13 February 2015
President Jacob Zuma dedicated much of his State of the Nation Address (Sona) on 12 February to explain plans that are in motion to deal with the country’s electricity challenges.
Delivering the 2015 Sona in the National Assembly in Cape Town, Zuma unveiled a battle plan aimed at resolving short- and long-term energy challenges. He was speaking as Eskom’s power grid remained constrained, with the power utility being forced to implement load shedding.
“We have developed a plan which involves short-, medium- and long-term responses. The short- and medium-term plan involves improved maintenance of Eskom power stations, enhancing the electricity generation capacity and managing the electricity demand,” said Zuma.
“The long-term plan involves finalising our long-term energy security master plan. As a priority we are going to stabilise Eskom’s finances to enable the utility to manage the current period. In this regard, [the] government will honour its commitment to give Eskom around R23-billion in the next fiscal year.”
Energy constraints hindered economic growth and were a major inconvenience to economic growth.
Short- and medium-term energy plan
The president made a plea to all individuals, households, industries and government departments to play their part by saving electricity to avoid load shedding. An instruction had been issued to all government-owned buildings, through the Department of Public Works, to be energy efficient.
Zuma said the short- and medium-term plans involved improving the maintenance of Eskom power stations, enhancing the electricity generation capacity and managing the electricity demand.
“Given the high cost of diesel, Eskom has been directed to switch from diesel to gas as a source of energy for the utility’s generators. Households are also being encouraged to switch from electricity to gas for cooking, heating and other uses.”
He said the construction of three power stations – Kusile, Medupi and Ingula – would add 10 000MW of power to the national grid. The government was also pursuing alternative energy sources.
To date, it had procured 4 000MW from independent power producers (IPPs) using renewable sources.
“The first three bid windows of the renewable energy procurement process attracted more than R140-billion from private investors. A total of 3 900MW of renewable energy has also been sourced, with 32 projects with a capacity of just over 1 500MW completed and connected to the grid,” Zuma said.
“Eskom itself has completed the construction of the Sere Wind Farm, which is already delivering 100MW to the grid, well ahead of its intended launch in March this year.”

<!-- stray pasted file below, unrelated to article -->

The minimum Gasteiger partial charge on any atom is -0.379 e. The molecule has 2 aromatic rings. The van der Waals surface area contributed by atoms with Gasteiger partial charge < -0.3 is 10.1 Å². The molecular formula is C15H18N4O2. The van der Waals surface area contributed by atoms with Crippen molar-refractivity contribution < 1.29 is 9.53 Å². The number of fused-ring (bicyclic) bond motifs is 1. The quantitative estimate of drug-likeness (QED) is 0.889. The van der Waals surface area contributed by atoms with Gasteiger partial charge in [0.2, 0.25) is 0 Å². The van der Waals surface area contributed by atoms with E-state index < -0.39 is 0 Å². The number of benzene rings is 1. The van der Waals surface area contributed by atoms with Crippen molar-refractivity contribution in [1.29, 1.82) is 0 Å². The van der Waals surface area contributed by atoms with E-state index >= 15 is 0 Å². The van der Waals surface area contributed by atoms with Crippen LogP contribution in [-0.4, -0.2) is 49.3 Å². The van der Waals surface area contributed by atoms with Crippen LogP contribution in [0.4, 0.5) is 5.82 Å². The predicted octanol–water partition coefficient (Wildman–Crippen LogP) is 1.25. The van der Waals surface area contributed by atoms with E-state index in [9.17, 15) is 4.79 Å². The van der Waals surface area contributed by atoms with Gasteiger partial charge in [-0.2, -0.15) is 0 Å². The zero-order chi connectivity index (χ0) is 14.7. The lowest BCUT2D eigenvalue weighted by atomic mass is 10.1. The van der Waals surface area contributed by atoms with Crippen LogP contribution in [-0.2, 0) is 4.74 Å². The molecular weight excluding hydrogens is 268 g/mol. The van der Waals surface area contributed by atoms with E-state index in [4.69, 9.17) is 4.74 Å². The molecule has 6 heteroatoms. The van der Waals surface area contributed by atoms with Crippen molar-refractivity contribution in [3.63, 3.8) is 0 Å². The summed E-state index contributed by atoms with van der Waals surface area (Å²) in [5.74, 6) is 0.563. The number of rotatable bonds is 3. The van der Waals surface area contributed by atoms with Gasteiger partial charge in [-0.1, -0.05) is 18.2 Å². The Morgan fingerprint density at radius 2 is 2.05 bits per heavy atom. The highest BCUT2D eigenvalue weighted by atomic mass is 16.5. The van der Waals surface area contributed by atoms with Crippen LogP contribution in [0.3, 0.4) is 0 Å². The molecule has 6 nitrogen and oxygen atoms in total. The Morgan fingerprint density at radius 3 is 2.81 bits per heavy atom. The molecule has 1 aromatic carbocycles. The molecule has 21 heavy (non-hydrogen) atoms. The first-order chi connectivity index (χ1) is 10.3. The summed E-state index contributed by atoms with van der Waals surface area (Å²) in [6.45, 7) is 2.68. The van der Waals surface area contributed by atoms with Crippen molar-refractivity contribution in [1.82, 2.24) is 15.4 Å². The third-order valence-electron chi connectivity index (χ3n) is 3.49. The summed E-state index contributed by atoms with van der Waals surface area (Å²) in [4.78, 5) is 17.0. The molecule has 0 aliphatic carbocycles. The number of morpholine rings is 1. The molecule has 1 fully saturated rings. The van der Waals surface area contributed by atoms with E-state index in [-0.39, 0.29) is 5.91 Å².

Some of the measures taken to get additional power on to the grid include procuring 2 400MW of new coal-fired power generation capacity from IPPs in December 2014.
The procurement process for 2 400MW of new gas-fired generation would begin in the first quarter of the new financial year (2015/16) and a total of 2 600MW megawatts of hydro-electric capacity would be sourced from the Southern African Development Community.
The long-term energy plan
The president said the government would pursue gas, petroleum, nuclear, hydropower and other sources as part of the energy mix. South Africa was surrounded by gas-rich countries, while shale gas deposits had been discovered in the Karoo.
“The Operation Phakisa Ocean Economy initiative, launched last year, also promises to unveil more oil and gas resources, which will be a game-changer for our country and region. [The] government is also exploring the procurement of the 9 600MW nuclear build programme as approved in the Integrated Resource Plan 2010-2030.”
Zuma added that the government had signed inter-governmental agreements and carried out vendor parade workshops in which the US, South Korea, Russia, France and China came to present their proposals on nuclear power.
“All these countries will be engaged in a fair, transparent and competitive procurement process to select a strategic partner or partners to undertake the nuclear build programme. Our target is to connect the first unit to the grid by 2023, just in time for Eskom to retire part of its ageing power plants.
“With regards to hydro power, the Grand Inga Hydro-electrical Project partnership with the Democratic Republic of Congo will generate over 48 000MW of clean hydro- electricity. South Africa will have access to over 15 000MW,” he said.